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INDIANAPOLIS — Former Gary casino owner Donald Trump is returning to central Indiana today for a campaign fundraiser and rally in his first visit to the state since effectively clinching the Republican presidential nomination in the May 3 Hoosier primary.

One item likely not on Trump’s agenda for his Indiana trip is naming his vice presidential running mate.

The business mogul told the Washington Post Monday that he still is deciding between five possible candidates, including Indiana Gov. Mike Pence, and expects to “make my mind up over the next three to four days.”

Numerous Hoosier Republicans quietly hoped Trump would combine his Indiana campaign stop with the announcement that he had selected Pence for vice president.

But the first-term governor and former six-term congressman admitted Monday that he has not spoken directly to Trump since a meeting last weekend at a Trump golf club in New Jersey, and no offer to join the GOP ticket is imminent.

Nevertheless, Pence said he is ready and willing to hit the campaign trail promoting Trump’s leadership skills and support for nominating conservative U.S. Supreme Court justices.

“I’m prepared to make that case anywhere across Indiana and anywhere across this country that Donald Trump would want me to,” Pence said.

Pence is scheduled to introduce Trump to supporters at the 6:30 p.m. Region time rally in the Grand Park Events Center, located in the north suburban Indianapolis city of Westfield.

Other potential Trump vice presidents, including former U.S. House Speaker Newt Gingrich and New Jersey Gov. Chris Christie, similarly have introduced Trump at recent rallies, echoing the skills competitions Trump regularly used to pick a top aide on his former reality television program, “The Apprentice.”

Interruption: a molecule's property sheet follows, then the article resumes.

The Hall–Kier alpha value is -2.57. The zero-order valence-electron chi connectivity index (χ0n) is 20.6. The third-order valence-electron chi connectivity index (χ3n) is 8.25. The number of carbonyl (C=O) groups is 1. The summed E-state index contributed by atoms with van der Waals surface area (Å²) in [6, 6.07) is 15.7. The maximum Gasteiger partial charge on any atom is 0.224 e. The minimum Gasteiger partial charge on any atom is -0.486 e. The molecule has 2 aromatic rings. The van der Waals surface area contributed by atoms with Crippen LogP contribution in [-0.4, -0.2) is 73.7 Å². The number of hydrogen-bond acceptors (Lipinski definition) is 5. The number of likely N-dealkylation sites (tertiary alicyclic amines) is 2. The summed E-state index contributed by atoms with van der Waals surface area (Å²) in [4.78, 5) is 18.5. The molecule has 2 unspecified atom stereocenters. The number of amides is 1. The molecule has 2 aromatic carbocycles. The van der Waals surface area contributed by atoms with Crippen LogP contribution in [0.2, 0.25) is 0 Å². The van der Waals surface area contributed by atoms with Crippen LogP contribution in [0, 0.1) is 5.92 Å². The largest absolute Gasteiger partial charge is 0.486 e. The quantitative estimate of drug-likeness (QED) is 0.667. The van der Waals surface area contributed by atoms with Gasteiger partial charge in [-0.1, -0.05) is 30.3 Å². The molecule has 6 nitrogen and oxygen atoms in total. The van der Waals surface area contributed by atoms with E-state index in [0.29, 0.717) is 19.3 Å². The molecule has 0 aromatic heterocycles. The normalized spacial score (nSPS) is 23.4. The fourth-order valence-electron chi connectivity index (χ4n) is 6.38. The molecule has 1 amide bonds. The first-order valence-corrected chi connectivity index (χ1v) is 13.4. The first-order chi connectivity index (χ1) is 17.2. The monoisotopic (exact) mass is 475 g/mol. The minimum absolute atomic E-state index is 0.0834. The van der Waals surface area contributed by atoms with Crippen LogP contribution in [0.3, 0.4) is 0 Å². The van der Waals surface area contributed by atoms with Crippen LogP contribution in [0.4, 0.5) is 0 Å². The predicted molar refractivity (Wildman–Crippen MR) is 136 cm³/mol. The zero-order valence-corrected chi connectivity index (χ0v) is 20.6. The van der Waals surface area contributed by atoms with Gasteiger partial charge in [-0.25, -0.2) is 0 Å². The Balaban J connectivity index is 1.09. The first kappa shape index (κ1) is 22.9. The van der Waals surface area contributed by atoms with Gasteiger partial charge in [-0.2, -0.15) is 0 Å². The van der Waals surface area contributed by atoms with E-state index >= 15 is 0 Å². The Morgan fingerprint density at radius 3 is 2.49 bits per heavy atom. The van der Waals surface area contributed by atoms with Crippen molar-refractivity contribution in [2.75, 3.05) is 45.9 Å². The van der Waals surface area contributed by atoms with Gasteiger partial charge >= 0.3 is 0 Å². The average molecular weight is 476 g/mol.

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If selected, Pence likely would help secure the conservative base of the Republican Party for Trump whose three marriages and bevy of tabloid headlines might be overlooked by religious voters who like that Pence considers himself “a Christian, conservative and Republican — in that order.”

Prior to the rally, Pence will join Trump and a veritable who’s who of Hoosier Republicans at the venerable Columbia Club on Monument Circle in downtown Indianapolis for a private fundraiser.

Ticket prices for the event range from $2,700 to $250,000.

Among those designated as hosts are three individuals likely to seek approval from the Republican State Central Committee to replace Pence as the GOP gubernatorial candidate if Trump selects Pence as his running mate: House Speaker Brian Bosma, R-Indianapolis; Republican Chairman Jeff Cardwell; and state Sen. Jim Merritt, R-Indianapolis.

Also reportedly interested in succeeding Pence in the governor’s race are Lt. Gov. Eric Holcomb; Indianapolis U.S. Rep. Todd Rokita, a Munster native; U.S. Rep. Susan Brooks, R-Carmel; and Evansville Mayor Lloyd Winnecke.

In addition, former Gov. Mitch Daniels, who now is president of Purdue University, declined Monday to entirely rule out seeking a return to his old job as Indiana’s chief executive.

Pence is required by state law to withdraw from the gubernatorial ballot before 11 a.m. Region time Friday to be eligible to run with Trump.

GOP leaders then would have 30 days to decide who they want to put up against the Democratic gubernatorial nominee, John Gregg.

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